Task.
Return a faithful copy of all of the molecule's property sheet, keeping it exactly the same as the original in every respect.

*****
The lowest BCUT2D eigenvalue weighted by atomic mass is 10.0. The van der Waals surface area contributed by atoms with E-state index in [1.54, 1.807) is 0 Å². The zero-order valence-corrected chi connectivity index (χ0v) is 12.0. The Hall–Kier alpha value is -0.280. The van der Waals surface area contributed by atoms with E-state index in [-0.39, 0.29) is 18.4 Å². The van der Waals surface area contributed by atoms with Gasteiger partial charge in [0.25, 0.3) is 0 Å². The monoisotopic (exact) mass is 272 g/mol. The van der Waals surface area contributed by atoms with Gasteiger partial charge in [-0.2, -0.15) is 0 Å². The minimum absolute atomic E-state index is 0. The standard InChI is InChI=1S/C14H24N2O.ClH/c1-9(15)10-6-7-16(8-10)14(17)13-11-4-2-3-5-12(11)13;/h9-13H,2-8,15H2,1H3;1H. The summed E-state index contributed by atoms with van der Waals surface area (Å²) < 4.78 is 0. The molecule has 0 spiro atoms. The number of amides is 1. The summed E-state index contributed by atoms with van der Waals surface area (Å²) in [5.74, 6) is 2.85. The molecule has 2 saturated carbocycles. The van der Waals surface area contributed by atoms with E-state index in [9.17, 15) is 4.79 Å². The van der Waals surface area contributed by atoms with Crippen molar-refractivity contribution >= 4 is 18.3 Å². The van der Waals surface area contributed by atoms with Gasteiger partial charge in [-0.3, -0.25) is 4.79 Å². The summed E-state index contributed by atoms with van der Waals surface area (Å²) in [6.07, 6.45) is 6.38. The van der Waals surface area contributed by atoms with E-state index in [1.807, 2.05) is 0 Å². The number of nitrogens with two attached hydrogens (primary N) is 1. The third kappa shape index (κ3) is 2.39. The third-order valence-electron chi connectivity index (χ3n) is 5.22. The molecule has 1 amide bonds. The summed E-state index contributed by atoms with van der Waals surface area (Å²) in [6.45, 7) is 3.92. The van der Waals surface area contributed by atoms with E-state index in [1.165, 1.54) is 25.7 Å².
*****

The lowest BCUT2D eigenvalue weighted by atomic mass is 10.0. The van der Waals surface area contributed by atoms with E-state index in [1.54, 1.807) is 0 Å². The zero-order valence-corrected chi connectivity index (χ0v) is 12.0. The Hall–Kier alpha value is -0.280. The van der Waals surface area contributed by atoms with E-state index in [-0.39, 0.29) is 18.4 Å². The van der Waals surface area contributed by atoms with Gasteiger partial charge in [0.25, 0.3) is 0 Å². The monoisotopic (exact) mass is 272 g/mol. The van der Waals surface area contributed by atoms with Gasteiger partial charge in [-0.2, -0.15) is 0 Å². The minimum absolute atomic E-state index is 0. The standard InChI is InChI=1S/C14H24N2O.ClH/c1-9(15)10-6-7-16(8-10)14(17)13-11-4-2-3-5-12(11)13;/h9-13H,2-8,15H2,1H3;1H. The summed E-state index contributed by atoms with van der Waals surface area (Å²) < 4.78 is 0. The molecule has 0 spiro atoms. The number of amides is 1. The summed E-state index contributed by atoms with van der Waals surface area (Å²) in [5.74, 6) is 2.85. The molecule has 2 saturated carbocycles. The van der Waals surface area contributed by atoms with E-state index in [9.17, 15) is 4.79 Å². The van der Waals surface area contributed by atoms with Crippen molar-refractivity contribution >= 4 is 18.3 Å². The van der Waals surface area contributed by atoms with Gasteiger partial charge in [-0.3, -0.25) is 4.79 Å². The summed E-state index contributed by atoms with van der Waals surface area (Å²) in [6.07, 6.45) is 6.38. The van der Waals surface area contributed by atoms with E-state index in [1.807, 2.05) is 0 Å². The number of nitrogens with two attached hydrogens (primary N) is 1. The third kappa shape index (κ3) is 2.39. The third-order valence-electron chi connectivity index (χ3n) is 5.22. The molecule has 1 amide bonds. The summed E-state index contributed by atoms with van der Waals surface area (Å²) in [6.45, 7) is 3.92. The van der Waals surface area contributed by atoms with E-state index in [1.165, 1.54) is 25.7 Å².